>> >> >> >> >
>> >> >> >> > Why they said each dc has its own ring?
>> >> >> >> >
>> >> >> >> >
>> >> >> >> > 2018-04-11 19:55 GMT+08:00 Jacques-Henri Berthemet
>> >> >> >> > <jacques-henri.berthemet@genesys.com<mailto:jacques-henri.berthemet@genesys.com>>:
>> >> >> >> >> Hi,
>> >> >> >> >>
>> >> >> >> >> Each DC has the whole ring, each DC contains
a copy of the
>> >> >> >> >> same
>> >> >> >> >> data.
>> >> >> >> >> When you add replication to a new DC, all data
is copied to
>> >> >> >> >> the
>> >> >> >> >> new
>> >> >> >> >> DC.
>> >> >> >> >>
>> >> >> >> >> Within a DC, each range of token is 'owned' by
a (primary)
>> >> >> >> >> node
>> >> >> >> >> (and
>> >> >> >> >> replicas if you have RF > 1). If you add/remove
a node in a
>> >> >> >> >> DC,
>> >> >> >> >> tokens will
>> >> >> >> >> be rearranged between all nodes within the DC
only, the other
>> >> >> >> >> DCs
>> >> >> >> >> won't be
>> >> >> >> >> affected.
>> >> >> >> >>
>> >> >> >> >> --
>> >> >> >> >> Jacques-Henri Berthemet
>> >> >> >> >>
>> >> >> >> >> -----Original Message-----
>> >> >> >> >> From: Jinhua Luo [mailto:luajit.io@gmail.com<mailto:luajit.io@gmail.com>]
>> >> >> >> >> Sent: Wednesday, April 11, 2018 12:35 PM
>> >> >> >> >> To: user@cassandra.apache.org<mailto:user@cassandra.apache.org>
>> >> >> >> >> Subject: does c* 3.0 use one ring for all datacenters?
>> >> >> >> >>
>> >> >> >> >> Hi All,
>> >> >> >> >>
>> >> >> >> >> I know it seems a stupid question, but I am really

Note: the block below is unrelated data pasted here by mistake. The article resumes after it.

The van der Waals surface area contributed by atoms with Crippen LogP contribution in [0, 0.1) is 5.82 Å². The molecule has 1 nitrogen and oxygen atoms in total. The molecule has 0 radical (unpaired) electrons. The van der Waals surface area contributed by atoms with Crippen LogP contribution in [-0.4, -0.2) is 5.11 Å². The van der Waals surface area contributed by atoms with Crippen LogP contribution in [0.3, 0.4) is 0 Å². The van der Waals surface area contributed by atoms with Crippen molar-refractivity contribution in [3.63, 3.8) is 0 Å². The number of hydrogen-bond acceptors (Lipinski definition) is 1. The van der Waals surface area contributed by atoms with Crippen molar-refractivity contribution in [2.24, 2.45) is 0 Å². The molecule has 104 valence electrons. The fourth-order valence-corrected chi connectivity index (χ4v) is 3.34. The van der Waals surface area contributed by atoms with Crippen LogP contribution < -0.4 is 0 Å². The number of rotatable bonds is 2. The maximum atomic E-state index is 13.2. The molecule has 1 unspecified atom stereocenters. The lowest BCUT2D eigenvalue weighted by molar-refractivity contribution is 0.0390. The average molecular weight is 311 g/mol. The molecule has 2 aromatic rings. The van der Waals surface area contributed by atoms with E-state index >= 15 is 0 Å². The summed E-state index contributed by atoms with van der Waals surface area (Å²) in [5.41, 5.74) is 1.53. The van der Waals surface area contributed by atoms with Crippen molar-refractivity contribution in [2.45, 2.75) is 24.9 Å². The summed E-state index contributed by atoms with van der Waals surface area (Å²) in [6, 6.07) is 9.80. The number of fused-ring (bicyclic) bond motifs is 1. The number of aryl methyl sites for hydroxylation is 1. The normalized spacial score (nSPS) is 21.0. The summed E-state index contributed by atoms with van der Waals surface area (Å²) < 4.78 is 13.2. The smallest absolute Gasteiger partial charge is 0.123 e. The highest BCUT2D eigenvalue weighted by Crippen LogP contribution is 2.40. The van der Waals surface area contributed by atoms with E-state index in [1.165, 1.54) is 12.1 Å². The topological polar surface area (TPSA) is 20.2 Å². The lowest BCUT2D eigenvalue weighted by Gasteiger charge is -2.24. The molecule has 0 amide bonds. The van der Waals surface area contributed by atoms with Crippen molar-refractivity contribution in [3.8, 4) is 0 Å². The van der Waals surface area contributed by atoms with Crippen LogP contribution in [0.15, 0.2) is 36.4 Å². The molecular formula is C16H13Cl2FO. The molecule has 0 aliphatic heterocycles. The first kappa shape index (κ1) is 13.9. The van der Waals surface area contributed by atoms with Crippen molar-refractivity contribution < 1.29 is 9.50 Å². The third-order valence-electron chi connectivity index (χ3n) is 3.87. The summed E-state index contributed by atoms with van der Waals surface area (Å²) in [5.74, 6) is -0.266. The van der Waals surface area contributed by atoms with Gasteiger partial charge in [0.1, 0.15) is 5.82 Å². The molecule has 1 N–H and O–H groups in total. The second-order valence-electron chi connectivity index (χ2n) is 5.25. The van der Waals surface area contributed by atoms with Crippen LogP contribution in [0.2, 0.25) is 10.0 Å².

confused
>> >> >> >> >> about
>> >> >> >> >> the
>> >> >> >> >> documents on the internet related to this topic,
especially it
>> >> >> >> >> seems
>> >> >> >> >> that it
>> >> >> >> >> has different answers for c* with vnodes or not.
>> >> >> >> >>
>> >> >> >> >> Let's assume the token range is 1-100 for the
whole cluster,
>> >> >> >> >> how
>> >> >> >> >> does
>> >> >> >> >> it distributed into the datacenters? Think that
the number of
>> >> >> >> >> datacenters is
>> >> >> >> >> dynamic in a cluster, if there is only one ring,
then the
>> >> >> >> >> token
>> >> >> >> >> range would
>> >> >> >> >> change on each node when I add a new datacenter
into the
>> >> >> >> >> cluster?
>> >> >> >> >> Then it
>> >> >> >> >> would involve data migration? It doesn't make
sense.
>> >> >> >> >>
>> >> >> >> >> Looking forward to clarification for c* 3.0,
thanks!
>> >> >> >> >>
>> >> >> >> >>
>> >> >> >> >>
>> >> >> >> >>
>> >> >> >> >> ---------------------------------------------------------------------
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>> >> >> >> >> user-help@cassandra.apache.org<mailto:user-help@cassandra.apache.org>
>> >> >> >> >>
>> >> >> >> >>
>> >> >> >> >>
>> >> >> >> >>
>> >> >> >> >>
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>> >> >> >> >
>> >> >> >> >
>> >> >> >> >
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>> >> >> >> >
>> >> >> >>
>> >> >> >>
>> >> >> >>
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>> >> >> >>
>> >> >> >
>> >> >>
>> >> >>
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>> >> >>